When Google makes decisions regarding use of its web services, the whole world seems to shudder wonder what the impact will be on businesses and individuals. After all, as of 2017 Google enjoyed a net share of 74.54% of search engine activity around the globe. Google's chokehold on the web is even more prevalent in mobile devices, where it holds 90% of the market share. So, when Google recently announced that its Chrome web browser was going to feature new ad block extensions, a lot of people got very worried.
On February 15th 2018, Google Ad Block Extension went live on the Chrome web browser. As a publisher, you might be worried about the new action taken by Google. Let's learn a little more about Google Ad Block Extension and how it can effect publishers.
What is Ad Block Extension?
Google isn't calling this new feature an ad blocker, but rather an "ad filter." The difference in terminology comes from Google's aim with the service. Typical ad blockers eliminate all ads from sites, which is not Google's goal here. The purpose of Google Ad Block Extension is to seek out and block certain types of ads. Those ads are ones which the Coalition for Better Ads (CBA) believe violate the so-called "Better Ads Standards." In short, Google is trying to eliminate the annoying online ads with cheesy or inaccurate pitches.
Get Ready for Evaluation
The Google Ad Block Extension process starts with automated evaluations of a sampling of a site's various pages, from blogs to product lineups to Pay Per Call landing pages. A tally of pages in violation of CBA standards is counted up and the site is handed a grade of passing, warning, or failing.
If a site receives a warning it means there are ads that violate the Better Ads Standards, and the brand has a chance to resubmit for review after cleaning up any issues. Failing marks don't mean immediate blocking of ads, but do start the clock ticking on a 30-day window to make changes.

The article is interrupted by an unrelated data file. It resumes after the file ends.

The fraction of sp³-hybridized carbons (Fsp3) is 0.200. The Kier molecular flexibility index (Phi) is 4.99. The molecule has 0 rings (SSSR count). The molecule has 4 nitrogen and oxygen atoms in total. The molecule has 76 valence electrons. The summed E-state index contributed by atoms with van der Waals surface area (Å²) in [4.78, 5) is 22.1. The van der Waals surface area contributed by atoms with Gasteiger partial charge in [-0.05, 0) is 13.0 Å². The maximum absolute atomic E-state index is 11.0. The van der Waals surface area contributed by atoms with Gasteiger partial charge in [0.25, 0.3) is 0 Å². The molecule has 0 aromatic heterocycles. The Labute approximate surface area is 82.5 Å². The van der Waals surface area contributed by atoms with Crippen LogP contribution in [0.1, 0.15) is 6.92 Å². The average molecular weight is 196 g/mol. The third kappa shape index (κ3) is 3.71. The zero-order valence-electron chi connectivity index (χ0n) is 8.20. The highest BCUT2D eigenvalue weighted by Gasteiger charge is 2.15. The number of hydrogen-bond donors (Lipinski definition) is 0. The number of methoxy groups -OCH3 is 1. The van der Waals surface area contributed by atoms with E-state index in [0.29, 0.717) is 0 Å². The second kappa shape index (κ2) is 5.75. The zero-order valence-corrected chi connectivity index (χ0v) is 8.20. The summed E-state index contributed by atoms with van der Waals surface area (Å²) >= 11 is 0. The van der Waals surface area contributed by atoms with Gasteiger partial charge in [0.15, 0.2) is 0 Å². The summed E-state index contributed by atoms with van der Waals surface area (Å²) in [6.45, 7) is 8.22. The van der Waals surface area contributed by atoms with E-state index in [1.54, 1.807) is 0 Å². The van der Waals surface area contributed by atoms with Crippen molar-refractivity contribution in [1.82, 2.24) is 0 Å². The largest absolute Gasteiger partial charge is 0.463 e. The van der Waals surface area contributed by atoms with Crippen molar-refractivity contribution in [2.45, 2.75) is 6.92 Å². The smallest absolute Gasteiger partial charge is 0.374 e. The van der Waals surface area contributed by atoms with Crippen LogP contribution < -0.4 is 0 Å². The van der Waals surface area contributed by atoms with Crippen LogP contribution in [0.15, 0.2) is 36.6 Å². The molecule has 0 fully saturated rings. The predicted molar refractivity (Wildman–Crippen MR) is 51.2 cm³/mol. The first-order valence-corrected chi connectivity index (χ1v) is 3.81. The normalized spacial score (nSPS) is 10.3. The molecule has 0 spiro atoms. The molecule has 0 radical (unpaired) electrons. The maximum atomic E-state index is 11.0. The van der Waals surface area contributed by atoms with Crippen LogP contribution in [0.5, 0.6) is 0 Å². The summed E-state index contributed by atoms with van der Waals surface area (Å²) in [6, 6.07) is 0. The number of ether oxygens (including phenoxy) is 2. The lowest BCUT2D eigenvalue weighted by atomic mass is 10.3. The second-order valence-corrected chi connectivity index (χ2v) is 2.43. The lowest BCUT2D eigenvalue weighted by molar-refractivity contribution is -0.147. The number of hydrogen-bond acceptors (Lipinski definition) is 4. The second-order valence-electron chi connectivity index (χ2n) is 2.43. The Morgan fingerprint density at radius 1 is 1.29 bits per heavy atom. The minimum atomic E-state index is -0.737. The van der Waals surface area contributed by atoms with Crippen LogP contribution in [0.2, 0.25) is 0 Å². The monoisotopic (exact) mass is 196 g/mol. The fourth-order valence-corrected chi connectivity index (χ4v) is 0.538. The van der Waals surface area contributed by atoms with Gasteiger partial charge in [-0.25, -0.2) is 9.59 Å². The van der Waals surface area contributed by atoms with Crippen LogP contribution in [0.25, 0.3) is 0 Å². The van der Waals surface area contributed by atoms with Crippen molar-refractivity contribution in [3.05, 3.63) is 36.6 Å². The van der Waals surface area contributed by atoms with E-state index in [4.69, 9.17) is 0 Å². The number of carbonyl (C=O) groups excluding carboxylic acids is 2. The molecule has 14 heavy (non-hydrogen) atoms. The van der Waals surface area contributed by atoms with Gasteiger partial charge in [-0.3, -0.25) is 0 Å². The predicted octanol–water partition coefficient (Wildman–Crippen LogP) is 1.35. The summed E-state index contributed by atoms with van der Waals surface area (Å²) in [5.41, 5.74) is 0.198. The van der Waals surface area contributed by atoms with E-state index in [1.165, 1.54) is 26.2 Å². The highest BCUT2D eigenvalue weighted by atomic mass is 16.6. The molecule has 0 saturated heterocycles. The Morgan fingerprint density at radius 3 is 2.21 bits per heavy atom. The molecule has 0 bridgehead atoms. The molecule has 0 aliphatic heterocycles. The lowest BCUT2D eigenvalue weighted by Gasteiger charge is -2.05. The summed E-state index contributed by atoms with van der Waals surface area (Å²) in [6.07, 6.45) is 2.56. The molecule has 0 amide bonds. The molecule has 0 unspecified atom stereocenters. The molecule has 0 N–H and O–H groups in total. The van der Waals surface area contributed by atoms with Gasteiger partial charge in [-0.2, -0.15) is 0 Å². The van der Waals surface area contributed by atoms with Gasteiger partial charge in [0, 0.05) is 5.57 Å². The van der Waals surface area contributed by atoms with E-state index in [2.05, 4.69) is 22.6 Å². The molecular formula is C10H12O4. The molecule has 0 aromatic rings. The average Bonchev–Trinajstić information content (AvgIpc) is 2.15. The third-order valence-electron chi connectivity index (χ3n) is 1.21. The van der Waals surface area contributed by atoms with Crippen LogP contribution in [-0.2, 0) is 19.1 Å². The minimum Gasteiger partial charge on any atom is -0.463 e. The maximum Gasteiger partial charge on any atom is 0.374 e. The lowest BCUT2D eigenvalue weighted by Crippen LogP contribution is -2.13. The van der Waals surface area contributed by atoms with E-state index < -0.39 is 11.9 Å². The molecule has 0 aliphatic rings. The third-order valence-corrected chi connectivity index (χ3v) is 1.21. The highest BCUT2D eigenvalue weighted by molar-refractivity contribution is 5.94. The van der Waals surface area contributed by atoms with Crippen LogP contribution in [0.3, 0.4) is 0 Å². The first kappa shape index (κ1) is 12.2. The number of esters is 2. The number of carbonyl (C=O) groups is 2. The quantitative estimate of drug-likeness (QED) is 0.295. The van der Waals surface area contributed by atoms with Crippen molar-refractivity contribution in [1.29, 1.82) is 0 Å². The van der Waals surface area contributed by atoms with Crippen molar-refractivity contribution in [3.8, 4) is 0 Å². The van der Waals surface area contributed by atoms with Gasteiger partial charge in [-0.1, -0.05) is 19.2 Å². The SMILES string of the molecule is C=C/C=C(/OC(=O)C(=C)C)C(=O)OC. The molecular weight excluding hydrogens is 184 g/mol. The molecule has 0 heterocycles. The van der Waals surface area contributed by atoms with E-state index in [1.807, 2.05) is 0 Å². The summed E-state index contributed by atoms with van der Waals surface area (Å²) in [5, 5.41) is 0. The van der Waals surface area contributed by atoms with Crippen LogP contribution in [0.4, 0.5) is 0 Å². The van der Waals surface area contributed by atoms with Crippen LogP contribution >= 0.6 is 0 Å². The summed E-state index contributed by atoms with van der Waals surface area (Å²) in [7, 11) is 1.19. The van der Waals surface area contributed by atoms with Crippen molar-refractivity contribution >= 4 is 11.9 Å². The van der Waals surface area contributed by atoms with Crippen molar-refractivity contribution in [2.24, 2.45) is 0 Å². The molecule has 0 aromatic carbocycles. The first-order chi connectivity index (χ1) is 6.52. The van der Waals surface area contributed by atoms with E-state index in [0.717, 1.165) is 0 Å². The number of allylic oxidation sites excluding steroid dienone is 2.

Beware Failed Evaluations
Google has noted that any sites that fail the evaluation process won't just have the offending ads blocked, but rather all ads will be eliminated. A press release from Google in December 2017 noted that "Chrome will remove all ads from sites that have a failing status in the Ad Experience Report" for a period up to or greater than 30 days.
Read More: 3 Tips for Building Better Ads
Clean Up the User Experience
Publishers need to be aware of Google's overall goal with Google Ad Block Extension. As a company built on ad revenue, Google isn't anti-ads. It is, however, against annoying and intrusive ads that ruin the customer experience on Chrome and other Google services. If publishers want to avoid being locked out and losing ad revenue, ad content needs to be created for Pay Per Call and all other marketing campaigns that is less intrusive and/or frustrating to the user. Here's a few tips Forbes throws out to help create non-intrusive ad content:
- Create ads aimed at behaviors, such as exiting a page rather than bombarding users when a page loads
- Native advertising. Focus on ads that blend into the site so the content is less visually intrusive
- Offer value in ads. Don't just beat readers over the head with products or services, but deliver a message that offers value such as coupons to save on service or handy how-to videos for products
At the end of the day, even Google admits that its new Ad Block Extension is hardly earth-shattering in its reach. A test of sites on Chrome using the new ad filters prior to the release of Google Ad Block Extension found that just 1.5% of 100,000 sites tested failed to meet CBA standards. That's roughly 14 sites of out 100,000. Still, it's best for publishers to take the time to reevaluate ad content, and look to create Pay Per Call and other marketing content that is non-intrusive.